All about the inspiration behind the art. Acrylic Paintings, Impressionism, Art, Southern, Modern, Contemporary, Coastal, Flowers, Famous Places, New Orleans, Florida, Gulf Coast, Food, Expressionism, Fauve, Cityscapes, Architecture, Decor, Painting, Beach, Tropical, Seascape, Landscape, Still Life Mona Vivar Fine Art: 2014

Tuesday, September 23, 2014

Contrast To Make Paintings Catch the Eye

The two elements of an eye-catching painting are contrast and color.  I have written several posts about using color to make a painting come to life, so today I will discuss contrast.
Light and dark contrast makes any scene more interesting.  Nature always offers us fine examples of vivid shifts in light.  I am especially fond of the light in Florida and used a photograph I took of palm trees and shadows on a wall to make my point.  The following is a walk through of Welcome to Florida my latest acrylic painting.

I have studied the beauty of Florida's landscapes for years and almost feel them when I paint.  So when I began this painting I attacked the canvas with very loose fast brushstrokes to block in the major areas. 

 I like showing what my palette looks like during the painting process.  I always smile and wonder how the colors of the palette can look so yummy even when a painting hasn't come together...

So back to the painting.  I keep adding layers of colors and bring more focus on the shapes of the palm fronds and the wall behind them.

I add even more palm fronds and bring up the light with my lightest greens and yellows.  I thought the image below was going to be the final one, but I left the painting alone until the next day in order to better judge how it came out.

Ultimately, I decided that the hard line of the wall on the left of the painting was distracting.  I simply went in and added more palm fronds over the wall to make the line disappear.  I also added a few more intense, but light greens on the fronds and splashes of palest pink on the wall.  I am satisfied that the light appears to dance on the wall because of the contrast between the darkest shadows and the lightest lights.  I hope this painting catches your eye!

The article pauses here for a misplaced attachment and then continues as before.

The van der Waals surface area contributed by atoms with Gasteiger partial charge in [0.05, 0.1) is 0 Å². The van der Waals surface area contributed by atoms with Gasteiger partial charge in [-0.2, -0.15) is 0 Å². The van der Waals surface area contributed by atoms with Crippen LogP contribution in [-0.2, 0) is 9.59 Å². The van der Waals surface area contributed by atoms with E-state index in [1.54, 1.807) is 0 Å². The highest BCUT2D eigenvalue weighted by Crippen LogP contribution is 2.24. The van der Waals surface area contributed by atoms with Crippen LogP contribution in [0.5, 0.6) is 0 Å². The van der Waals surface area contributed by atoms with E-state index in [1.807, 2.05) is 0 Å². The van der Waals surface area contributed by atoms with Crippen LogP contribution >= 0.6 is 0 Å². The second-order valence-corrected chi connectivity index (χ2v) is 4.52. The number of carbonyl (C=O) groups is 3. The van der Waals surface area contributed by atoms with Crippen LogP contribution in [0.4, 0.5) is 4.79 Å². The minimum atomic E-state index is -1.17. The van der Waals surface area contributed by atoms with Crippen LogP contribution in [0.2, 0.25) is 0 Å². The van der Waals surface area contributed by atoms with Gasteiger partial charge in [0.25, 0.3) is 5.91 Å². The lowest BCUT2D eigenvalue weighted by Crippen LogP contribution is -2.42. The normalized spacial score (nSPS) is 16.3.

Copyright Mona Vivar, Welcome to Florida, 14 inches by 11 inches, acrylic on canvas
Ebay Auction begins Tuesday, Sep 23, at 6:00 PST in my shop at

Friday, July 25, 2014

Simplify Your Acrylic Color Selection

I am all about time management and simplification especially when it comes to producing art.  If you are like me you want to spend more time painting and less time (and money) buying supplies.  Walk into any art supply store or browse any art supply website and you will be overwhelmed by the color selections available with each acrylic paint brand.  What colors do you REALLY need to make a painting? 
I have spent a lot of time doing trial and error work to narrow down my color selection.  I do both impressionistic and abstract paintings, and here is the palette that works for virtually any painting in those styles.
Starting on the left top corner and going right and then down these are my colors:
Titanium White
Cadmium Yellow (medium)
Yellow Ochre (sometimes called Yellow Oxide by various companies)
Cadmium Red (light)
Naphthol Crimson/Red
Alizarin Crimson
Magenta (or Permanent Rose)
Ultramarine Blue
Phthalo Blue
Cerulean Blue
Cobalt Blue  (this one is optional but I really like the color)
Phthalo Green (or Viridian Green)
Burnt Umber
Black (Mars Black or Ivory Black will work)
These acrylic colors work well for me.  I keep them in the same order on the palette because it trains my hand to automatically dip the brush in the right color without looking.  A real no brainer!  As you can see from the mixes in the middle of my palette everything looks harmonious.  Maybe you can try them for yourself and make those paint purchases easier on the wallet and less time consuming.
Well it's back to the easel with me and my latest New Orleans scene.....


Friday, July 11, 2014

Painting the Essence of a Dragonfly